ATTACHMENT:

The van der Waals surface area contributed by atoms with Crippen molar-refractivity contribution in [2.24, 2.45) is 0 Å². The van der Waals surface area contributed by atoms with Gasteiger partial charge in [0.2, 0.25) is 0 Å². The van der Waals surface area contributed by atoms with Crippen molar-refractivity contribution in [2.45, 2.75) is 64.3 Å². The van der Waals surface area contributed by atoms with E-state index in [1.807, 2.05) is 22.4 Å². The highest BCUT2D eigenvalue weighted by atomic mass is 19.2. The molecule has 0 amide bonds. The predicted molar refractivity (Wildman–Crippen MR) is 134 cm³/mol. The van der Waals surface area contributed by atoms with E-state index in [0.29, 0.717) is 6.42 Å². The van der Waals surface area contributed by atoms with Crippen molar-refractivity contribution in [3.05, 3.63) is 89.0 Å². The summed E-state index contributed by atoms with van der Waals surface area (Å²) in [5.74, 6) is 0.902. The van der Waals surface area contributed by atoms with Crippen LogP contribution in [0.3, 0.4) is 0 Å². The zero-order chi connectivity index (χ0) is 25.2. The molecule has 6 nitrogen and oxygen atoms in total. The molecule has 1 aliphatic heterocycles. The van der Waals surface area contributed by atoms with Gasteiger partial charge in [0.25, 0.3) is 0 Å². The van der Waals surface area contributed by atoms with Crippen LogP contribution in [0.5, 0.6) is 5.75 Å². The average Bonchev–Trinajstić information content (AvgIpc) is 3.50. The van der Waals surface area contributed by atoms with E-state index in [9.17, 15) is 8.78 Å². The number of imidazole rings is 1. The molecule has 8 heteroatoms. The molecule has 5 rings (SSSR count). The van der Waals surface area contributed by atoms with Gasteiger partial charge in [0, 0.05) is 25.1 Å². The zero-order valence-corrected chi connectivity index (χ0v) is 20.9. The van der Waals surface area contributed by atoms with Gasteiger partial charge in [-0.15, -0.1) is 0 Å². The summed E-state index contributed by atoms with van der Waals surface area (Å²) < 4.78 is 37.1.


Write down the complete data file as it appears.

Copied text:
The van der Waals surface area contributed by atoms with Crippen molar-refractivity contribution in [2.24, 2.45) is 0 Å². The van der Waals surface area contributed by atoms with Gasteiger partial charge in [0.2, 0.25) is 0 Å². The van der Waals surface area contributed by atoms with Crippen molar-refractivity contribution in [2.45, 2.75) is 64.3 Å². The van der Waals surface area contributed by atoms with E-state index in [1.807, 2.05) is 22.4 Å². The highest BCUT2D eigenvalue weighted by atomic mass is 19.2. The molecule has 0 amide bonds. The predicted molar refractivity (Wildman–Crippen MR) is 134 cm³/mol. The van der Waals surface area contributed by atoms with E-state index in [0.29, 0.717) is 6.42 Å². The van der Waals surface area contributed by atoms with Crippen molar-refractivity contribution in [3.05, 3.63) is 89.0 Å². The summed E-state index contributed by atoms with van der Waals surface area (Å²) in [5.74, 6) is 0.902. The van der Waals surface area contributed by atoms with Crippen LogP contribution in [0.3, 0.4) is 0 Å². The zero-order chi connectivity index (χ0) is 25.2. The molecule has 6 nitrogen and oxygen atoms in total. The molecule has 1 aliphatic heterocycles. The van der Waals surface area contributed by atoms with Gasteiger partial charge in [0.25, 0.3) is 0 Å². The van der Waals surface area contributed by atoms with Crippen LogP contribution in [0.5, 0.6) is 5.75 Å². The average Bonchev–Trinajstić information content (AvgIpc) is 3.50. The van der Waals surface area contributed by atoms with E-state index in [9.17, 15) is 8.78 Å². The number of imidazole rings is 1. The molecule has 8 heteroatoms. The molecule has 5 rings (SSSR count). The van der Waals surface area contributed by atoms with Gasteiger partial charge in [0, 0.05) is 25.1 Å². The zero-order valence-corrected chi connectivity index (χ0v) is 20.9. The van der Waals surface area contributed by atoms with Gasteiger partial charge in [-0.15, -0.1) is 0 Å². The summed E-state index contributed by atoms with van der Waals surface area (Å²) < 4.78 is 37.1.